5. Gradual Revelation Through Myth

Finally, we come to the fifth tenet of Gnosticism, the gradual revelation of truth through mythic language. The ascent through the Aeons back to the Pleroma is a movement from corporeal to spiritual, entailing a purification of intellect. A beginner is unable to contemplate the sublime truths the way a seasoned initiate can; their mind is too darkened by their crude materiality. Therefore, Gnostic teachers used mythic language to explain their system to newbies and the inexperienced. We have seen how the Aeons might be personified, anthropomorphized, and given names; the emanations of the Aeons would then be explained in corporeal terms (e.g., the world is formed by the tears of the Aeon Sophia, or by the semen of the Demiurge).

Later, as the initiate advances through the hierarchy of the Gnostic community, the philosophical and mystical meanings of these myths are explained to him. This mythic language is why St. Augustine, when he had a chance to interview the Manichaean Gnostic teacher Faustus, was disappointed by the man, whose explanations of Gnostic doctrine were “fraught with prolix fables, of the heaven, and stars, and sun, and moon, and I now no longer thought him able satisfactorily to decide what I much desired [to know]” (St. Augustine, Confessions, Book V). Tertullian also complained about these fables, that the initiate “as soon as he finds so many names of aeons, so many marriages, so many offsprings, so many exits, so many issues, felicities and infelicities of a dispersed and mutilated deity, will that man hesitate at once to pronounce that these are ‘the fables and endless genealogies’ which the inspired apostle by anticipation condemned, while these seeds of heresy were even then shooting forth?” (Tertullian, Against the Valentinians, Chap. 3).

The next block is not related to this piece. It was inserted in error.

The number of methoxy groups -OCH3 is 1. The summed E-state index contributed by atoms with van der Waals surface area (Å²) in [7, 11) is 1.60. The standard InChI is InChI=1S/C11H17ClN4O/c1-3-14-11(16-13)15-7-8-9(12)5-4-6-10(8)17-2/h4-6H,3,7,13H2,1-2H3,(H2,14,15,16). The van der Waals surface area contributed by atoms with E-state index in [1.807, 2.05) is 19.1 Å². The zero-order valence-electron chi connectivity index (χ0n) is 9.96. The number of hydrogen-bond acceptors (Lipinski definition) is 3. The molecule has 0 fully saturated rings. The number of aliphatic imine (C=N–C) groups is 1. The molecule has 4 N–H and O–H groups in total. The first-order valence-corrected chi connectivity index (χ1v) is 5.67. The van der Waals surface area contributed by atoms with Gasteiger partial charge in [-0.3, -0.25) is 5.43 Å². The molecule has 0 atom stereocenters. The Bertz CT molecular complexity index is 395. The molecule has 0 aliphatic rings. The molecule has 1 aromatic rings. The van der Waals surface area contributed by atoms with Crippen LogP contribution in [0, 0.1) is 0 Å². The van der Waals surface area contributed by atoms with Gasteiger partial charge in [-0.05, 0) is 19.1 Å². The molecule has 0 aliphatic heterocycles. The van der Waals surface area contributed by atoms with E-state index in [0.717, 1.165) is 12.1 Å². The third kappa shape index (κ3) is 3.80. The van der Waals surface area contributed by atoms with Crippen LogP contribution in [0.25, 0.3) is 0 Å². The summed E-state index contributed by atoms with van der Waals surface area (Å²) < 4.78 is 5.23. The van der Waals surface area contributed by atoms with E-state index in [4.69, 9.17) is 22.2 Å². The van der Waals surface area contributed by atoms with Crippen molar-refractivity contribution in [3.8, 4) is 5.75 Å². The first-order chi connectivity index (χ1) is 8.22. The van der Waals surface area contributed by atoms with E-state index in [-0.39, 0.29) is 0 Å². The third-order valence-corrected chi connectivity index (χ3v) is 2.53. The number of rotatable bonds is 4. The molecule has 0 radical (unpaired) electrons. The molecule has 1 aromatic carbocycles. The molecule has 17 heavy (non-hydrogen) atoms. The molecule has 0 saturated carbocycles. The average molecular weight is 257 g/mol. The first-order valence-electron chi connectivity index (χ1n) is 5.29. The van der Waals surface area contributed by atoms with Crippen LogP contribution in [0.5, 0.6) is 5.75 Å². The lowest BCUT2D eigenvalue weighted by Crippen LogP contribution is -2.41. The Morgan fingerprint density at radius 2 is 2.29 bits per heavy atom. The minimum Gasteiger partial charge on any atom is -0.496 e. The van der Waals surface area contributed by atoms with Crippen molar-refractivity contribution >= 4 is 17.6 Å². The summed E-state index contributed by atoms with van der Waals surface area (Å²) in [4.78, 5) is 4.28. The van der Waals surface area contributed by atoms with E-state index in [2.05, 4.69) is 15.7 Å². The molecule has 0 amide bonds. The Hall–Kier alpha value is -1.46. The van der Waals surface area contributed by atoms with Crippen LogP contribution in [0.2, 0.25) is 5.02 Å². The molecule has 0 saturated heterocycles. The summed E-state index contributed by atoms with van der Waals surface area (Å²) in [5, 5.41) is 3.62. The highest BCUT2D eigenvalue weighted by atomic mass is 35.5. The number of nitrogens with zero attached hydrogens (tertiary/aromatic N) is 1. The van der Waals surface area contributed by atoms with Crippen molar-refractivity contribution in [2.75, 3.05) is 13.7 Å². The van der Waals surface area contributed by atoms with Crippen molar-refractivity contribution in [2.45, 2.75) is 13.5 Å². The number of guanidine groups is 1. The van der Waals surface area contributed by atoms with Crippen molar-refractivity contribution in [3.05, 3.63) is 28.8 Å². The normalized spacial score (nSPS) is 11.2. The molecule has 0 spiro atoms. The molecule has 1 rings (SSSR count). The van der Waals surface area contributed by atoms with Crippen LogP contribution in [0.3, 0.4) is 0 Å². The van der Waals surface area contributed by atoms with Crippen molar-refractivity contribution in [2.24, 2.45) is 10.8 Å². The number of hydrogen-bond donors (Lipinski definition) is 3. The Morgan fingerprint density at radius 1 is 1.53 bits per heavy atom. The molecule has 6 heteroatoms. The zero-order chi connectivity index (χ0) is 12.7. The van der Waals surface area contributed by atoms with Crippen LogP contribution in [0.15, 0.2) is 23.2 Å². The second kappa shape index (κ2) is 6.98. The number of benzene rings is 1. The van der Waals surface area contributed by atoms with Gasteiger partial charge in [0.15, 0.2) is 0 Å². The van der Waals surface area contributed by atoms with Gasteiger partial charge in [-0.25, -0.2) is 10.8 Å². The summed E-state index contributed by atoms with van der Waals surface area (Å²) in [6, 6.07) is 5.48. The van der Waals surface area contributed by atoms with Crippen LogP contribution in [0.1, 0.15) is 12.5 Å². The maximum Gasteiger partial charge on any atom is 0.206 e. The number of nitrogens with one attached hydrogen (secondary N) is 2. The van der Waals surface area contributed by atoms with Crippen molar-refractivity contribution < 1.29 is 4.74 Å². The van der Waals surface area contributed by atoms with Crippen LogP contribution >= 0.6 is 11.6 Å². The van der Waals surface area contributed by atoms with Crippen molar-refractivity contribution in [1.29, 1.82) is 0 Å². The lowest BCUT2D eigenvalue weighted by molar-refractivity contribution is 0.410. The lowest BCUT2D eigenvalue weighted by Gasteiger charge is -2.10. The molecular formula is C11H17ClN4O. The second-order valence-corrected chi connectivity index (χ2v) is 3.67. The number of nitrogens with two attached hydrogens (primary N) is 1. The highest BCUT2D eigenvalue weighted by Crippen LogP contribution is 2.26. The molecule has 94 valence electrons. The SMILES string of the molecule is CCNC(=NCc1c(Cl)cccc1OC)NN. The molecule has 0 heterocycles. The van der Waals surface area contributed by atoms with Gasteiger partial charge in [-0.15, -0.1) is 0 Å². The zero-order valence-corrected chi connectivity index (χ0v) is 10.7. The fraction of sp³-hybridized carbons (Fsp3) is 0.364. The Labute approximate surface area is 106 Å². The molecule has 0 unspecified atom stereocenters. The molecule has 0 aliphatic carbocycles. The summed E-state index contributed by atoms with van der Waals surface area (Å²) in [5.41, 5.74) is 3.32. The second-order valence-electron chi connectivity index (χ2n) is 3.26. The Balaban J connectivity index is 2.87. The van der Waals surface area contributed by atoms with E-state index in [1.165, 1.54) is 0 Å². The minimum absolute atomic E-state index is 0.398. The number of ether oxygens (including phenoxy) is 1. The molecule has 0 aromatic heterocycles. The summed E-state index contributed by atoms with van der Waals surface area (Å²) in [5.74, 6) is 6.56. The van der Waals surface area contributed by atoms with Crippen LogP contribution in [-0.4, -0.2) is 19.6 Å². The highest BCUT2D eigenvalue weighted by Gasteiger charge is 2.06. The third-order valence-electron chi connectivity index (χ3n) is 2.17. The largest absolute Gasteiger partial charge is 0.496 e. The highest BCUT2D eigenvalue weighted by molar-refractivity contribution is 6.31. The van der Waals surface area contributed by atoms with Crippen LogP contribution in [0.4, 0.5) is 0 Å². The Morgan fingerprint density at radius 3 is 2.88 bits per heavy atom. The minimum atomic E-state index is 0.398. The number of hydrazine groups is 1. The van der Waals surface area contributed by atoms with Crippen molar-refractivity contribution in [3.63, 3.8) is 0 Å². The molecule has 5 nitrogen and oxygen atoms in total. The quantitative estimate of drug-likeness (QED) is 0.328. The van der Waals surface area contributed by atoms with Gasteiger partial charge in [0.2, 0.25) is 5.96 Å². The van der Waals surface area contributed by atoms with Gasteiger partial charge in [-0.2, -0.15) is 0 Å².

It is interesting that the erudite historian St. John Henry Newman, when summarizing Gnosticism, omits any mention of “secret doctrine.” When speaking of the essence of Gnostic belief, he says, “Gnosticism is…the doctrine of two principles, that of emanation, the intrinsic malignity of matter, the inculpability of sensual indulgence, or the guilt of every pleasure sense” (Essay on the Development of Christian Doctrine, Chap. 1, Sec. 1, §1). Newman rightly identifies emanation and the corruption of the world as fundamental Gnostic ideas but does not place claims to secret knowledge among the primary tenets of the Gnostics. From whence, then, do we have this idea? 

It seems that the practice of beginning with mythic language for the simple and gradually layering more complex meanings onto the fables as the initiate progresses is what gave rise to the concept of Gnosticism as consisting of “secret knowledge.” As you can see, this was only a small part of the Gnostic system, and it was not exclusive to Gnosticism either. Pagan mystery cults, such as the cults of Isis, Eleusis, and Mithras also used this method. So did the philosophical school of the Pythagoreans. Christianity, too, utilized a gradual revelation of truth in its own initiatory rites. The idea of knowledge reserved to the initiates was simply a common theme of ancient spirituality. Even Jesus Christ Himself affirms that there is a special knowledge available only to those who have “eyes to see”:

Then the disciples came and said to him, “Why do you speak to them in parables?” And he answered them, “To you it has been given to know the secrets of the kingdom of heaven, but to them it has not been given. For to him who has will more be given, and he will have abundance; but from him who has not, even what he has will be taken away. This is why I speak to them in parables, because seeing they do not see, and hearing they do not hear, nor do they understand…But blessed are your eyes, for they see, and your ears, for they hear.
Matt. 13:10-13, 16

It is understandable that people misuse the terms “Gnosticism” and “Gnostic”; after all, the Gnostic heresy is complex and not easily summarized in a single handy term. Hopefully, however, we can be a little more discerning and accurate with how we speak when we use this word.

Photo by 𝕶𝖚𝖒𝖆𝖘 𝕿𝖆𝖛𝖊𝖗𝖓𝖊 on Unsplash

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Phillip Campbell is a history teacher for Homeschool Connections and the author of many books on Catholic history, most notably the Story of Civilization series from TAN Books. You can learn more about his books and classes on his website. Phillip resides in southern Michigan.